DNR warns of $16M shortfall as fewer Wisconsin hunting licenses are sold

Wisconsin Department of Natural Resources budget analysts told the agency's board that dwindling hunting license sales are contributing to the deficit in its fund for wildlife management projects.

Associated Press

January 25, 2024

FacebookRedditGoogle ClassroomEmail
A sign with internal illumination that is not activated and the words Gas, which is covered in part by tape, as well as Sports License and Deer Registration, is mounted to the the exterior wall of a building with horizontal siding.

A sign on the outside of a tavern seen on Nov. 9, 2020, marks a location where sports licenses have been sold in Clark County. Budget analysts with the Wisconsin Department of Natural Resources warned Jan. 24, 2024, that the agency faces a shortfall in funding for wildlife management projects as hunting license sales decline. (Credit: PBS Wisconsin)

AP News

By Todd Richmond, AP

MADISON, Wis. (AP) — Wisconsin’s wildlife management account will start the next two-year budget period nearly $16 million in the red thanks largely to dwindling hunting license sales, putting projects from fish stocking to habitat restoration in doubt, state Department of Natural Resources officials warned Jan. 24.

The department places money from the sale of hunting and fishing licenses along with revenue from timber sales and tribal gaming payments into what’s known as the fish and wildlife account. The department uses the money for a host of fish and wildlife management programs, including stocking game fish, restoring habitats, wardens, monitoring chronic wasting disease and paying farmers’ wolf depredation claims.

But a combination of fewer licenses sold at relatively low prices and rising inflation has hurt the account, department budget analysts told the agency’s board.

“The long-term trend is fewer licenses, fewer hunters and less revenue coming in and it’s going to get a lot worse before it gets better,” the board’s chairman, Bill Smith, said. “You really question how we’re going to operate in the future without significant changes in our funding strategies.”

License sales have dwindled for years as hunters age out of the sport and fewer young people develop an interest in hunting. Sales of gun deer licenses have dropped 4% since 2018, from 577,576 licenses to 553,479 licenses in 2023.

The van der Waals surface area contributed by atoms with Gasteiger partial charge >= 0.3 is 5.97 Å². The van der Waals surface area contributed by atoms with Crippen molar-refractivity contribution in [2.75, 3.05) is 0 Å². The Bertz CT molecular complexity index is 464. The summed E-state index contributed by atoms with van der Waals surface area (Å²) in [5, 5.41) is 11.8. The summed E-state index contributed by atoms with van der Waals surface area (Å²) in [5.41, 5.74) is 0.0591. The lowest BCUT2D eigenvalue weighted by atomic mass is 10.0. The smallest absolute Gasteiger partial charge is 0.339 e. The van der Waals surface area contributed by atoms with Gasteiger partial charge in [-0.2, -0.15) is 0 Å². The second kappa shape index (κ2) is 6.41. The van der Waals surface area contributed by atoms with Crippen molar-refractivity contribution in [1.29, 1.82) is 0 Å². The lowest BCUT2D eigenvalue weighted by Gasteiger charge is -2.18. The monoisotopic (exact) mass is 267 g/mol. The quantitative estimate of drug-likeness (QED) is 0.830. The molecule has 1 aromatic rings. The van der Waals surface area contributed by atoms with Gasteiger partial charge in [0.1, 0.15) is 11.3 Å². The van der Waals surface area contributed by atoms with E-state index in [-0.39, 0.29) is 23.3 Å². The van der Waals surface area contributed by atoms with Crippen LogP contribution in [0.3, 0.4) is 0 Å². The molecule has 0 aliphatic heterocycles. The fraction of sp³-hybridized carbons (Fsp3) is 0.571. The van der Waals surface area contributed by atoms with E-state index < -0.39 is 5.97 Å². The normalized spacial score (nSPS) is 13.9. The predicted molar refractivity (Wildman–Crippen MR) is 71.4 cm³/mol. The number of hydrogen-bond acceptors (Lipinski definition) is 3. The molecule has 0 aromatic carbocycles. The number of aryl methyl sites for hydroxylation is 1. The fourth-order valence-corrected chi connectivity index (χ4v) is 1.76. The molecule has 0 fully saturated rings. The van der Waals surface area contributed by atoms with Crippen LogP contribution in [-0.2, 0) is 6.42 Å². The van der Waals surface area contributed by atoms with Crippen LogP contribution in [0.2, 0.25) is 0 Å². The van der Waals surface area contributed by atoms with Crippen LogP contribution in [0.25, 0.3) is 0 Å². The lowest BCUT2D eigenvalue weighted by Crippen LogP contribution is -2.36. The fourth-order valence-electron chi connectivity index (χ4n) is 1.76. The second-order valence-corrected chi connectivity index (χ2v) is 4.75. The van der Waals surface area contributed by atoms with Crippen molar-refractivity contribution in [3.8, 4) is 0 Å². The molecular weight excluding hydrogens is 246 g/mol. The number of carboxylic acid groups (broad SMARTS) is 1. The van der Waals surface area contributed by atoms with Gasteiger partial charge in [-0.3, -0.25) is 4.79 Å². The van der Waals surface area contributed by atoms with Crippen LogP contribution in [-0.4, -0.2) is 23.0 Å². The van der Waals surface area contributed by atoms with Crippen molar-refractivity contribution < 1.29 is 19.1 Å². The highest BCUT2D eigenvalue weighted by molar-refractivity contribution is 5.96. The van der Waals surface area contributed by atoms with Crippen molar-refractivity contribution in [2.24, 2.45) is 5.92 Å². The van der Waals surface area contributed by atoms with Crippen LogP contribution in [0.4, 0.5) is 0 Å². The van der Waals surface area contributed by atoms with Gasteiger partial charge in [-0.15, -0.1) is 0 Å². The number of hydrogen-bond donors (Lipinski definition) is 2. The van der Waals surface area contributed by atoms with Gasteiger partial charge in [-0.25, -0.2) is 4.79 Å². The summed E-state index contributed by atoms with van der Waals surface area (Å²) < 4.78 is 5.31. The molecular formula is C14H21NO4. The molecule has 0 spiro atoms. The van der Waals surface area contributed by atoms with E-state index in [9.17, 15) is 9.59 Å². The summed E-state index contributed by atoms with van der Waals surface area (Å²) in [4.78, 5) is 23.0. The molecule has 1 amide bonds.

Licenses are relatively cheap for state residents. A gun deer license has cost $24 and a fishing license has cost $20 for the last 18 years. What’s more, legislators have granted certain user groups such as veterans, senior citizens and first-time buyers steep discounts. A senior citizen fishing license, for example, costs just $7.

The Legislature staved off a deficit in the account in the 2023-25 state budget partly by raising the price of nonresident hunting and fishing licenses, generating nearly $5 million in additional revenue over the two-year-period. Lawmakers also shifted $25 million from the DNR’s forestry account to the fish and wildlife account.

The fix was temporary. The department expects to generate about $62.3 million for the account in fiscal year 2026 with spending obligations totaling $78.2 million. That translates to a $15.9 million deficit heading into the next state budget, department Budget and Policy Supervisor Paul Neumann told the board.

Neumann noted that Republican lawmakers have introduced a bill that would raise the cost of a nonresident bow and crossbow deer hunting license by an additional $35 to $200. The department has estimated the change would generate an additional $543,200 annually. The Senate’s sporting heritage committee approved the proposal on a unanimous vote earlier in January, but it’s unclear if the bill will get a floor vote before the two-year legislative session ends in February.

Smith, the board’s chairman, said license fee increases alone won’t fill the shortfall. He said board members should work to educate lawmakers and the public on the situation but think about long-term solutions.

Board member Douglas Cox lamented that the shortfall will mean wildlife and fishery programs will suffer “across the board.” Board member Todd Ambs said it’s time to talk to lawmakers about raising fishing license fees for state residents. Only the Legislature can set license fees.

“It’s great to fish in Wisconsin,” Ambs said.

“You’re getting a great value for your money and I can’t think of another thing that hasn’t gone up in 20 years,” he added.

Statement to the Communities We Serve

There is no place for racism in our society. We must work together as a community to ensure we no longer teach, or tolerate it.  Read the full statement.